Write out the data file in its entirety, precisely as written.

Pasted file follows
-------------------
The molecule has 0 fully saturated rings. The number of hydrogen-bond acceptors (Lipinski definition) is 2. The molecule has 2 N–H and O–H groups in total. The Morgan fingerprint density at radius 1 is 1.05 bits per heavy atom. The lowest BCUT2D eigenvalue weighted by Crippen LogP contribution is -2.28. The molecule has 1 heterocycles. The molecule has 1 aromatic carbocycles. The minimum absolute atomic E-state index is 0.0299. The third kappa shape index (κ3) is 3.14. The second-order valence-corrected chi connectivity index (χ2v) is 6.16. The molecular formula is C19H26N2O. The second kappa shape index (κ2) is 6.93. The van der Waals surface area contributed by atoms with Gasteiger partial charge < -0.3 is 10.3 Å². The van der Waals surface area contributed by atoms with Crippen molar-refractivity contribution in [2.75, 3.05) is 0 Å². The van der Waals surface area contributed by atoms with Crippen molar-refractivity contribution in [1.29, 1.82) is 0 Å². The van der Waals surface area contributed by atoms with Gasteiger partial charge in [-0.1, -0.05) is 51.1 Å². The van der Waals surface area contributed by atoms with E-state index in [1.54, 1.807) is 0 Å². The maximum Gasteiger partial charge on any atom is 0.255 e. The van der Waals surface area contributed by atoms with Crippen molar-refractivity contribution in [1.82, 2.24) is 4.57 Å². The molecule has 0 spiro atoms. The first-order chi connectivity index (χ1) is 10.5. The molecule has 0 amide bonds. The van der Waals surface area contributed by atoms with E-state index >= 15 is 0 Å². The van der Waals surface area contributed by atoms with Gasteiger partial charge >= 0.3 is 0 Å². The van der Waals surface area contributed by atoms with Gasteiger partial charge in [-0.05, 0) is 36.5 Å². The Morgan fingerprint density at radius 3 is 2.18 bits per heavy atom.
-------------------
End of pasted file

The molecule has 0 fully saturated rings. The number of hydrogen-bond acceptors (Lipinski definition) is 2. The molecule has 2 N–H and O–H groups in total. The Morgan fingerprint density at radius 1 is 1.05 bits per heavy atom. The lowest BCUT2D eigenvalue weighted by Crippen LogP contribution is -2.28. The molecule has 1 heterocycles. The molecule has 1 aromatic carbocycles. The minimum absolute atomic E-state index is 0.0299. The third kappa shape index (κ3) is 3.14. The second-order valence-corrected chi connectivity index (χ2v) is 6.16. The molecular formula is C19H26N2O. The second kappa shape index (κ2) is 6.93. The van der Waals surface area contributed by atoms with Gasteiger partial charge < -0.3 is 10.3 Å². The van der Waals surface area contributed by atoms with Crippen molar-refractivity contribution in [2.75, 3.05) is 0 Å². The van der Waals surface area contributed by atoms with Crippen molar-refractivity contribution in [1.29, 1.82) is 0 Å². The van der Waals surface area contributed by atoms with Gasteiger partial charge in [-0.1, -0.05) is 51.1 Å². The van der Waals surface area contributed by atoms with E-state index in [1.54, 1.807) is 0 Å². The maximum Gasteiger partial charge on any atom is 0.255 e. The van der Waals surface area contributed by atoms with Crippen molar-refractivity contribution in [1.82, 2.24) is 4.57 Å². The molecule has 0 spiro atoms. The first-order chi connectivity index (χ1) is 10.5. The molecule has 0 amide bonds. The van der Waals surface area contributed by atoms with E-state index >= 15 is 0 Å². The van der Waals surface area contributed by atoms with Gasteiger partial charge >= 0.3 is 0 Å². The van der Waals surface area contributed by atoms with Gasteiger partial charge in [-0.05, 0) is 36.5 Å². The Morgan fingerprint density at radius 3 is 2.18 bits per heavy atom.